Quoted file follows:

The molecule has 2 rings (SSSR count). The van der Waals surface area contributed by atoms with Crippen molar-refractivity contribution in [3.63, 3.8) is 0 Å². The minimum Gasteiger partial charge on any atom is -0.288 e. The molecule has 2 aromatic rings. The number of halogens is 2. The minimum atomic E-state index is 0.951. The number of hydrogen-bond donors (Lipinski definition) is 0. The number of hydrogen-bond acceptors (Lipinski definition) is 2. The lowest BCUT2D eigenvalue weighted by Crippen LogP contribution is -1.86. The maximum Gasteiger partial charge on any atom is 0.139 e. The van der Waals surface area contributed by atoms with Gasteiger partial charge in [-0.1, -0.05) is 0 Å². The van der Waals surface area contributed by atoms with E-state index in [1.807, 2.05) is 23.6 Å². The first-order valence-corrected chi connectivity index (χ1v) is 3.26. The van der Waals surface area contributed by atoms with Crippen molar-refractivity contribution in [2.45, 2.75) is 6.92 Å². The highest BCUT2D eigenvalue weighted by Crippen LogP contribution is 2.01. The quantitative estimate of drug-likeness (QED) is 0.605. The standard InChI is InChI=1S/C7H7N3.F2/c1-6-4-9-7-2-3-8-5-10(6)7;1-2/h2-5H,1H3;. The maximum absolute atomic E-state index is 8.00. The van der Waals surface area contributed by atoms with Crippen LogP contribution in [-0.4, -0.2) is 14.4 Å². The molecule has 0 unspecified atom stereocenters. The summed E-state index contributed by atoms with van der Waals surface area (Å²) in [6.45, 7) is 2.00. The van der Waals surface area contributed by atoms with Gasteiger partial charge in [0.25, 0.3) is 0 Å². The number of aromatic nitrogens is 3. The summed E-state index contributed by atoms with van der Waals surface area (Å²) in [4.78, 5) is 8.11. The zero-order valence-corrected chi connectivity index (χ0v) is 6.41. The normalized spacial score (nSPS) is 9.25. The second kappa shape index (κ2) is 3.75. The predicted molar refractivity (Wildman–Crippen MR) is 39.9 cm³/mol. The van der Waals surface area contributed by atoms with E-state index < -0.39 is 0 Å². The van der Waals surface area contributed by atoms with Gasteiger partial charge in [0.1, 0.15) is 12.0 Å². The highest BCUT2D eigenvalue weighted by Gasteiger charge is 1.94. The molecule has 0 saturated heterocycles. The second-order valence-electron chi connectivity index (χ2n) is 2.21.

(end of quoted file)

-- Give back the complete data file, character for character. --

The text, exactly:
The molecule has 2 rings (SSSR count). The van der Waals surface area contributed by atoms with Crippen molar-refractivity contribution in [3.63, 3.8) is 0 Å². The minimum Gasteiger partial charge on any atom is -0.288 e. The molecule has 2 aromatic rings. The number of halogens is 2. The minimum atomic E-state index is 0.951. The number of hydrogen-bond donors (Lipinski definition) is 0. The number of hydrogen-bond acceptors (Lipinski definition) is 2. The lowest BCUT2D eigenvalue weighted by Crippen LogP contribution is -1.86. The maximum Gasteiger partial charge on any atom is 0.139 e. The van der Waals surface area contributed by atoms with Gasteiger partial charge in [-0.1, -0.05) is 0 Å². The van der Waals surface area contributed by atoms with E-state index in [1.807, 2.05) is 23.6 Å². The first-order valence-corrected chi connectivity index (χ1v) is 3.26. The van der Waals surface area contributed by atoms with Crippen molar-refractivity contribution in [2.45, 2.75) is 6.92 Å². The highest BCUT2D eigenvalue weighted by Crippen LogP contribution is 2.01. The quantitative estimate of drug-likeness (QED) is 0.605. The standard InChI is InChI=1S/C7H7N3.F2/c1-6-4-9-7-2-3-8-5-10(6)7;1-2/h2-5H,1H3;. The maximum absolute atomic E-state index is 8.00. The van der Waals surface area contributed by atoms with Crippen LogP contribution in [-0.4, -0.2) is 14.4 Å². The molecule has 0 unspecified atom stereocenters. The summed E-state index contributed by atoms with van der Waals surface area (Å²) in [6.45, 7) is 2.00. The van der Waals surface area contributed by atoms with Gasteiger partial charge in [0.25, 0.3) is 0 Å². The number of aromatic nitrogens is 3. The summed E-state index contributed by atoms with van der Waals surface area (Å²) in [4.78, 5) is 8.11. The zero-order valence-corrected chi connectivity index (χ0v) is 6.41. The normalized spacial score (nSPS) is 9.25. The second kappa shape index (κ2) is 3.75. The predicted molar refractivity (Wildman–Crippen MR) is 39.9 cm³/mol. The van der Waals surface area contributed by atoms with E-state index < -0.39 is 0 Å². The van der Waals surface area contributed by atoms with Gasteiger partial charge in [0.1, 0.15) is 12.0 Å². The highest BCUT2D eigenvalue weighted by Gasteiger charge is 1.94. The molecule has 0 saturated heterocycles. The second-order valence-electron chi connectivity index (χ2n) is 2.21.